Its cool GM is putting this amount of effort into bumping truck mpg, but I think if I were to buy a newer truck to replace my ’93 Silverado (still less then 100k, so it wont be going anywhere anytime soon), Id go with a diesel. You just cant beat the fuel efficiency and power you get with a diesel. Just look at how many manufacturers, European and American alike are moving towards diesels. Its a greater initial cost, but reliability and longevity of the engines is hard to ignore.

    Of course, all fuel mileage claims are out the door when those ATS twin turbos arrive at the door…

  5. Remarksman says:

    I spent some time researching trucks this spring because I’d like to replace my 1996 Chevy K-1500 (Silverado) with something smaller (to fit in the garage better) and more fuel efficient. Also, I have downsized from a 5000 lb trailer to a 2500 lb one. I still want to be able to carry 2 motorcycles at once AND tow the trailer.
    The offerings were pretty disappointing.
    Full-size trucks are wider than they were 12 years ago (a major fit issue is width).
    Full-size MPG is a bit better than 12 years ago. I average 14, and it looks like 2008 Silverado with the variable cylinder switching should get that up to 17.
    The biggest disappointment for me is that there are no longer any real “small” trucks, as all the manufacturers have moved to “mid-sized.” Many of them are nearly as wide as my 96 full-size truck. The towing and hauling capabilities are only somewhat less than quarter-ton trucks, but the gas mileage is hardly any better. Toyota Tacoma’s get the best mileage of the mid-sized trucks, which in the V-6 automatic model is 16 city/20 hwy. That really doesn’t seem “mid-sized” compared with the Silverado’s 15 city/20 hwy.
    The Chevy Colorado is the smallest truck available these days, but the I-5 engine appears to be a dog. I wish I could buy a new 2001 Toyota Tacoma today.

  6. Chris Byrne says:

    Actually, I’d think the extra few hundred would be worth it for the tonneau cover, the aluminum bits, and VERY important for the coming econazi revolution, the upgraded fuel system plumbing (ethanol rots out “normal” fuel systems).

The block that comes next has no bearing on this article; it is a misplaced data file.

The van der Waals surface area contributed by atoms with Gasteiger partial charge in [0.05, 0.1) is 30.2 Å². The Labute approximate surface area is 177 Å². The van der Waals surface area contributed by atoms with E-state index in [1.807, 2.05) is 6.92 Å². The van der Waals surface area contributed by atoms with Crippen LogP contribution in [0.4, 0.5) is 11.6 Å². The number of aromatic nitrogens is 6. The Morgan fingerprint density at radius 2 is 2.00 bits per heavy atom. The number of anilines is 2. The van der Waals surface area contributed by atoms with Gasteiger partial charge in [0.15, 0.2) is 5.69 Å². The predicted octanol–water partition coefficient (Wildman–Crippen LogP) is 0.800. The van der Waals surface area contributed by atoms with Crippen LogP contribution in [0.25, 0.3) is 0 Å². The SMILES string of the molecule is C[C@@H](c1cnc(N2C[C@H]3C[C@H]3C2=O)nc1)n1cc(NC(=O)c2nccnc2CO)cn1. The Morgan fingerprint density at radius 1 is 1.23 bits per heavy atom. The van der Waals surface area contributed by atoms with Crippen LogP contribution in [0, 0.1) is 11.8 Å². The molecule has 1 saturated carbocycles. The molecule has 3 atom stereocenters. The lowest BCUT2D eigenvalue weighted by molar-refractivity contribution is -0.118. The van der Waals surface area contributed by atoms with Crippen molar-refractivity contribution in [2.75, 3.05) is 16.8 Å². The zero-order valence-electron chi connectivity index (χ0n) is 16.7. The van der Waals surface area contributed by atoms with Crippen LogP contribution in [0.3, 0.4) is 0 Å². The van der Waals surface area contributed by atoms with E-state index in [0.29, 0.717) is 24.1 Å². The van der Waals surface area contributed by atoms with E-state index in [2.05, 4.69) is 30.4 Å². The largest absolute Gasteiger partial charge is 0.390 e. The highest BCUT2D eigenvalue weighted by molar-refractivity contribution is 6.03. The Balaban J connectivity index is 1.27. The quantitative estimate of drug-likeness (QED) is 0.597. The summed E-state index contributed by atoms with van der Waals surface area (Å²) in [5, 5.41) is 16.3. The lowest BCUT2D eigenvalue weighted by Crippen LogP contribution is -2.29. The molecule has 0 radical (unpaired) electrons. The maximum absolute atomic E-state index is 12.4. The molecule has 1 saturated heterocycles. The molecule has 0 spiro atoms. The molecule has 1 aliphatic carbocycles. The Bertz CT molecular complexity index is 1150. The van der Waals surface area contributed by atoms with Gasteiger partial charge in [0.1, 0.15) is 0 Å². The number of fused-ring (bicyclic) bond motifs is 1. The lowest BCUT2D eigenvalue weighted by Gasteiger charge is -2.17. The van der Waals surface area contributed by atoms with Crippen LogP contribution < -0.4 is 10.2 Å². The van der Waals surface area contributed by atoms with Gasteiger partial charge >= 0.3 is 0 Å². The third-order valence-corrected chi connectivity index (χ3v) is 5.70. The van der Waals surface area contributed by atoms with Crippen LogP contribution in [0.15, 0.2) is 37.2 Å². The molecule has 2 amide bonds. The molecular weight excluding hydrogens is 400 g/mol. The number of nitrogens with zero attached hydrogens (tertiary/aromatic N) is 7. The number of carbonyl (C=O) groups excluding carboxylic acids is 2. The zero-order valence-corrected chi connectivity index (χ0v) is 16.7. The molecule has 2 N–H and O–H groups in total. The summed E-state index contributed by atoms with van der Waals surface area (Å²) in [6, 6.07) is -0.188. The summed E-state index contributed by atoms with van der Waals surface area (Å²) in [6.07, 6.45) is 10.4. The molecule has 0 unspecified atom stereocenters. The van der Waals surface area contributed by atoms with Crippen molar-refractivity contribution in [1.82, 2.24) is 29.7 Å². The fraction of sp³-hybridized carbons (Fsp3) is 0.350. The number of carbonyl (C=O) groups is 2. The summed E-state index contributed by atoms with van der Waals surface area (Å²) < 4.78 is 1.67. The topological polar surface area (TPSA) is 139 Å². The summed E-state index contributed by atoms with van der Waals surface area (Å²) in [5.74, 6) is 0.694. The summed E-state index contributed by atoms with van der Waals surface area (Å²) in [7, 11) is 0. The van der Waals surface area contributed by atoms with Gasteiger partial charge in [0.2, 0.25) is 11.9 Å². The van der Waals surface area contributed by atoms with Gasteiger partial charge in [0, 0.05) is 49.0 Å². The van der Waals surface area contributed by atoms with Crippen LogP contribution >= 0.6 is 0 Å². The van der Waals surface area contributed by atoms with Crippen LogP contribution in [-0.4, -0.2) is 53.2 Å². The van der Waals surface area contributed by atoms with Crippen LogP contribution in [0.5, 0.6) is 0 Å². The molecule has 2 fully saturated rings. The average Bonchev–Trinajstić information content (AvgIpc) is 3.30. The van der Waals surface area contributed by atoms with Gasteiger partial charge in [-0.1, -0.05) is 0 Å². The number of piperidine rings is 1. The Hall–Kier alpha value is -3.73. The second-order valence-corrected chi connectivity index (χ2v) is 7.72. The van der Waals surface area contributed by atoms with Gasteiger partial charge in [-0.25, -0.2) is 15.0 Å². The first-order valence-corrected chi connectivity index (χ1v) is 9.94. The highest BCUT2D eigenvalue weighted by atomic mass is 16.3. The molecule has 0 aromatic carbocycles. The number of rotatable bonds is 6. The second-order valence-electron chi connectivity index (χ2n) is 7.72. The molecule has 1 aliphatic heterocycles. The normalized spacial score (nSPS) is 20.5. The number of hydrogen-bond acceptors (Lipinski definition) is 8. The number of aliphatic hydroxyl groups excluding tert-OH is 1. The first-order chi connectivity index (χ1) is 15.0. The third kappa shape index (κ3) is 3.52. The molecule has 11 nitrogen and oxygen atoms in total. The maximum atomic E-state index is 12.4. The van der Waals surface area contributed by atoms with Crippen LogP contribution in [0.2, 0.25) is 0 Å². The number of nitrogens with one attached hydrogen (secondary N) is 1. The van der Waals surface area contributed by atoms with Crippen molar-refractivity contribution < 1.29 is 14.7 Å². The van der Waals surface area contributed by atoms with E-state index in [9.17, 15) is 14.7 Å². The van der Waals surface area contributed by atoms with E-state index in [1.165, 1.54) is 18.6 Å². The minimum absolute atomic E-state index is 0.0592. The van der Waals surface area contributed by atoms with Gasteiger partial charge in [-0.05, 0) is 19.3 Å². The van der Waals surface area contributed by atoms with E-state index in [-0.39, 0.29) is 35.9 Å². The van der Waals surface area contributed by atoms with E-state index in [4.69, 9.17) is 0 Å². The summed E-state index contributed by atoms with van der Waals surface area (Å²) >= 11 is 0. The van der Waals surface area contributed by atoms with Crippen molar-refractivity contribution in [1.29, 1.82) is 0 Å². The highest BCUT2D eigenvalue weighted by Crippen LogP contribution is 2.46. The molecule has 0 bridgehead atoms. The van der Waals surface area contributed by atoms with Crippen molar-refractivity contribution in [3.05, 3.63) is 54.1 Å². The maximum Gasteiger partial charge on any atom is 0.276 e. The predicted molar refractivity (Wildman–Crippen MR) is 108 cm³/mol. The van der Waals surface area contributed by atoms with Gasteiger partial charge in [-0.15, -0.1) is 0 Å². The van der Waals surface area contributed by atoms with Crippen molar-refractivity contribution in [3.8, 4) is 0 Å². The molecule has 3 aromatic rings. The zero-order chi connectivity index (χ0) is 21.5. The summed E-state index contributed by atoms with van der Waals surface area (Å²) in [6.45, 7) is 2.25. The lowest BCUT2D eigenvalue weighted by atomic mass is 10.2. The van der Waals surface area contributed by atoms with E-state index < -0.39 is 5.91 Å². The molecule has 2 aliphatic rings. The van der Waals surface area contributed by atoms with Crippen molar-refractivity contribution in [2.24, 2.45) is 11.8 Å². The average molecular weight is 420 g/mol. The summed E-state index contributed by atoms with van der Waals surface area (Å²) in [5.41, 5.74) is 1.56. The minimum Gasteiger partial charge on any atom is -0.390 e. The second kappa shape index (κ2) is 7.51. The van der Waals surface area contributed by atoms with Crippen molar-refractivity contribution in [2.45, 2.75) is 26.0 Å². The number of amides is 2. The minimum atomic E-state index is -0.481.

Even if you don’t WANT to use E85, there’s a very good chance the econazis will manage to force it on us in the future, and it’d be nice to have a fuel system that can handle it.

    Also, in many states, flexfuel vehicles can use HOV lanes, and get tax credits.

    The only major issue I can see, is if it messes with towing. The change to 3.08 final drive concerns me.

  7. Chuck Cage says:

    @Chris, re 3.08 final drive: I had the same feeling and asked about it as well. GM’s response is that the new 6-speed auto (6L80E) plus some creative programming make up for it. After seeing what an aftermarket transmission controller and programming changes (made by us) did to our 4L80E in Project Yukon, I could see the point. Though we didn’t tow with the XFE, we did see a number of other people give it a go with no complaints.

  8. Zathrus says:

    @Chuck — oh, I’ll believe GM, even though I really like Mythbusters. Some of their testing methods really aren’t that good, and GM could certainly tweak the aerodynamics to make it worthwhile.

    I don’t own a truck, so I don’t have a real opinion on the thing, although I suspect it boils down to what you haul regularly. If you’re using it as a glorified car or hauling stuff that fits under the cover, it probably makes sense. Otherwise it’s probably more of a PITA than anything else.

    And while the Silverado may not be the best truck right now, certainly the ideas being implemented in this model kick ass. It’s this kind of thing that we need to see more of on all kinds of cars — sure, it’s not much improvement in gas mileage, but it’s also not much $$$ and without giving up any functionality.